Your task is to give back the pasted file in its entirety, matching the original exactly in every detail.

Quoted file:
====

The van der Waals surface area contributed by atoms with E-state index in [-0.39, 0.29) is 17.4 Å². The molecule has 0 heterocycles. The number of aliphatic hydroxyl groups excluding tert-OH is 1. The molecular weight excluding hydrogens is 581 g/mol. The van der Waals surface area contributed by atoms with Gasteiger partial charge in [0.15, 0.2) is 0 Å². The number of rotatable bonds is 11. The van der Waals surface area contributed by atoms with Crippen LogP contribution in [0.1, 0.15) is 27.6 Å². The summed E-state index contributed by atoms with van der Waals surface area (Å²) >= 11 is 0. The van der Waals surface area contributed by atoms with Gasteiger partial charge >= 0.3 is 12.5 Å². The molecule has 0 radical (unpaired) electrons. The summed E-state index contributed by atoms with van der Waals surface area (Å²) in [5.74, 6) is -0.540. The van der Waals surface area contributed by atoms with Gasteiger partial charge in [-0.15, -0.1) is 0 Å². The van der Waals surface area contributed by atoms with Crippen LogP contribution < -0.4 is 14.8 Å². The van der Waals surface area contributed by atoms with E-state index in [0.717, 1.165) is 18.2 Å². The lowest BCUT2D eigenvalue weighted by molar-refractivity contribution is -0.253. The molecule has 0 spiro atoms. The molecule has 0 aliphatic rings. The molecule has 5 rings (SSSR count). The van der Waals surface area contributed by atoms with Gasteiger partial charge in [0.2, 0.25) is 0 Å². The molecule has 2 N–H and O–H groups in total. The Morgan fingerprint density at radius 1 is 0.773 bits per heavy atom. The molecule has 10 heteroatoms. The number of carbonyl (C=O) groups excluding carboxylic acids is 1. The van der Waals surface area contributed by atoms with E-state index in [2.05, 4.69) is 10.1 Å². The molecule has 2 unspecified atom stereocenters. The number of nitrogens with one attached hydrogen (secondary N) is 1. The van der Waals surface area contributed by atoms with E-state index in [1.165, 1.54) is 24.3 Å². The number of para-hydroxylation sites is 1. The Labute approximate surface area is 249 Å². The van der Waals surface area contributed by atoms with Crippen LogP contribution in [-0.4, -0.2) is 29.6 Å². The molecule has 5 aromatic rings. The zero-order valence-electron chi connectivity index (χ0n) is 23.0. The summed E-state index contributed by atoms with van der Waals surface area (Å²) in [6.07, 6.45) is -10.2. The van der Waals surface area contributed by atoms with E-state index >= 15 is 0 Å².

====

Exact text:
The van der Waals surface area contributed by atoms with E-state index in [-0.39, 0.29) is 17.4 Å². The molecule has 0 heterocycles. The number of aliphatic hydroxyl groups excluding tert-OH is 1. The molecular weight excluding hydrogens is 581 g/mol. The van der Waals surface area contributed by atoms with Gasteiger partial charge in [0.15, 0.2) is 0 Å². The number of rotatable bonds is 11. The van der Waals surface area contributed by atoms with Crippen LogP contribution in [0.1, 0.15) is 27.6 Å². The summed E-state index contributed by atoms with van der Waals surface area (Å²) >= 11 is 0. The van der Waals surface area contributed by atoms with Gasteiger partial charge >= 0.3 is 12.5 Å². The molecule has 0 radical (unpaired) electrons. The summed E-state index contributed by atoms with van der Waals surface area (Å²) in [5.74, 6) is -0.540. The van der Waals surface area contributed by atoms with Gasteiger partial charge in [-0.15, -0.1) is 0 Å². The van der Waals surface area contributed by atoms with Crippen LogP contribution < -0.4 is 14.8 Å². The van der Waals surface area contributed by atoms with E-state index in [0.717, 1.165) is 18.2 Å². The lowest BCUT2D eigenvalue weighted by molar-refractivity contribution is -0.253. The molecule has 0 spiro atoms. The molecule has 0 aliphatic rings. The molecule has 5 rings (SSSR count). The van der Waals surface area contributed by atoms with Gasteiger partial charge in [0.2, 0.25) is 0 Å². The molecule has 2 N–H and O–H groups in total. The Morgan fingerprint density at radius 1 is 0.773 bits per heavy atom. The molecule has 10 heteroatoms. The number of carbonyl (C=O) groups excluding carboxylic acids is 1. The van der Waals surface area contributed by atoms with E-state index in [2.05, 4.69) is 10.1 Å². The molecule has 2 unspecified atom stereocenters. The number of nitrogens with one attached hydrogen (secondary N) is 1. The van der Waals surface area contributed by atoms with E-state index in [1.165, 1.54) is 24.3 Å². The number of para-hydroxylation sites is 1. The Labute approximate surface area is 249 Å². The van der Waals surface area contributed by atoms with Crippen LogP contribution in [-0.4, -0.2) is 29.6 Å². The molecule has 5 aromatic rings. The zero-order valence-electron chi connectivity index (χ0n) is 23.0. The summed E-state index contributed by atoms with van der Waals surface area (Å²) in [6.07, 6.45) is -10.2. The van der Waals surface area contributed by atoms with E-state index >= 15 is 0 Å².